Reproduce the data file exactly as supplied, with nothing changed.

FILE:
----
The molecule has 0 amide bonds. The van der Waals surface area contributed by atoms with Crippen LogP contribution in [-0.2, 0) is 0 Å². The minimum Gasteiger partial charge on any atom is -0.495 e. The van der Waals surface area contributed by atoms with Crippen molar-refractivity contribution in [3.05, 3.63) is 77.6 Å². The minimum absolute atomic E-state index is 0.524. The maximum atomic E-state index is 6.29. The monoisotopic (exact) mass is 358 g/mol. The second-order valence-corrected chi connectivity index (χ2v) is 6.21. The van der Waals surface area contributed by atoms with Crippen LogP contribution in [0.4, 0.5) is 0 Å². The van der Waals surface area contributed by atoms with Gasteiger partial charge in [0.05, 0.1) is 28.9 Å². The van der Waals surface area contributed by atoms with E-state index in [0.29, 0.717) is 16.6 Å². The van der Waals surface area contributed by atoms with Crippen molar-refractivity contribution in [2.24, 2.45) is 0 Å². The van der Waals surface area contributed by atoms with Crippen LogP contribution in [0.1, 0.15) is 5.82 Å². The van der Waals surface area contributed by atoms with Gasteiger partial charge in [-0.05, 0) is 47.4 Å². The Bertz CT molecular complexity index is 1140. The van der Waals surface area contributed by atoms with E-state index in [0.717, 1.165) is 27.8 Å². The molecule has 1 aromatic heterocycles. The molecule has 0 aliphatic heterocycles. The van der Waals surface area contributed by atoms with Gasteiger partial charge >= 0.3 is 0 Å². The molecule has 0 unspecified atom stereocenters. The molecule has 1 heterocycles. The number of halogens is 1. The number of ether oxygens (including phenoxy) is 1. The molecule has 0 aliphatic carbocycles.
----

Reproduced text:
The molecule has 0 amide bonds. The van der Waals surface area contributed by atoms with Crippen LogP contribution in [-0.2, 0) is 0 Å². The minimum Gasteiger partial charge on any atom is -0.495 e. The van der Waals surface area contributed by atoms with Crippen molar-refractivity contribution in [3.05, 3.63) is 77.6 Å². The minimum absolute atomic E-state index is 0.524. The maximum atomic E-state index is 6.29. The monoisotopic (exact) mass is 358 g/mol. The second-order valence-corrected chi connectivity index (χ2v) is 6.21. The van der Waals surface area contributed by atoms with Crippen LogP contribution in [0.4, 0.5) is 0 Å². The van der Waals surface area contributed by atoms with Gasteiger partial charge in [0.05, 0.1) is 28.9 Å². The van der Waals surface area contributed by atoms with E-state index in [0.29, 0.717) is 16.6 Å². The van der Waals surface area contributed by atoms with Crippen molar-refractivity contribution in [2.24, 2.45) is 0 Å². The van der Waals surface area contributed by atoms with Crippen LogP contribution in [0.1, 0.15) is 5.82 Å². The van der Waals surface area contributed by atoms with Gasteiger partial charge in [-0.05, 0) is 47.4 Å². The Bertz CT molecular complexity index is 1140. The van der Waals surface area contributed by atoms with E-state index in [0.717, 1.165) is 27.8 Å². The molecule has 1 aromatic heterocycles. The molecule has 0 aliphatic heterocycles. The van der Waals surface area contributed by atoms with Gasteiger partial charge >= 0.3 is 0 Å². The molecule has 0 unspecified atom stereocenters. The molecule has 1 heterocycles. The number of halogens is 1. The number of ether oxygens (including phenoxy) is 1. The molecule has 0 aliphatic carbocycles.